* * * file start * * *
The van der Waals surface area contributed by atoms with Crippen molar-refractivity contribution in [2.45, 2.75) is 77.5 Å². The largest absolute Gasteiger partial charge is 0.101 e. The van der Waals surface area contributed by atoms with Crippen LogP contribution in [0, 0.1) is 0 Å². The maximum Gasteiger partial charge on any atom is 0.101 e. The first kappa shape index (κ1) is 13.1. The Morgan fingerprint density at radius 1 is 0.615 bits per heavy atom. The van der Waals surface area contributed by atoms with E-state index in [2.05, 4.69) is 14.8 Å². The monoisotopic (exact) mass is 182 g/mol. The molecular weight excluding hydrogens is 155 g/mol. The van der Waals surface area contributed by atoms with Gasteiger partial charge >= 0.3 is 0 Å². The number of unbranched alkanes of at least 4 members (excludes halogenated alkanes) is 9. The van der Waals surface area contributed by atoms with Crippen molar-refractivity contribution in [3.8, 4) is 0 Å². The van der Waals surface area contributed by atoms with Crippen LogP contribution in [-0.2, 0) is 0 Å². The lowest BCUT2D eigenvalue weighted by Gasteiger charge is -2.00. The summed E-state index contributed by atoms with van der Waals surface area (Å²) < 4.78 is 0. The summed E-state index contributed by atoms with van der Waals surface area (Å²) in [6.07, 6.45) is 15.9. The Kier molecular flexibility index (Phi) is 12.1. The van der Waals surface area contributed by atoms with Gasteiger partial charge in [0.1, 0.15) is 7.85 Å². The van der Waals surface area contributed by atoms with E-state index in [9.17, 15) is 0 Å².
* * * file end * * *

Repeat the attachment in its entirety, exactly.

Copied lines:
The van der Waals surface area contributed by atoms with Crippen molar-refractivity contribution in [2.45, 2.75) is 77.5 Å². The largest absolute Gasteiger partial charge is 0.101 e. The van der Waals surface area contributed by atoms with Crippen LogP contribution in [0, 0.1) is 0 Å². The maximum Gasteiger partial charge on any atom is 0.101 e. The first kappa shape index (κ1) is 13.1. The Morgan fingerprint density at radius 1 is 0.615 bits per heavy atom. The van der Waals surface area contributed by atoms with E-state index in [2.05, 4.69) is 14.8 Å². The monoisotopic (exact) mass is 182 g/mol. The molecular weight excluding hydrogens is 155 g/mol. The van der Waals surface area contributed by atoms with Gasteiger partial charge >= 0.3 is 0 Å². The number of unbranched alkanes of at least 4 members (excludes halogenated alkanes) is 9. The van der Waals surface area contributed by atoms with Crippen molar-refractivity contribution in [3.8, 4) is 0 Å². The van der Waals surface area contributed by atoms with Crippen LogP contribution in [-0.2, 0) is 0 Å². The lowest BCUT2D eigenvalue weighted by Gasteiger charge is -2.00. The summed E-state index contributed by atoms with van der Waals surface area (Å²) < 4.78 is 0. The summed E-state index contributed by atoms with van der Waals surface area (Å²) in [6.07, 6.45) is 15.9. The Kier molecular flexibility index (Phi) is 12.1. The van der Waals surface area contributed by atoms with Gasteiger partial charge in [0.1, 0.15) is 7.85 Å². The van der Waals surface area contributed by atoms with E-state index in [9.17, 15) is 0 Å².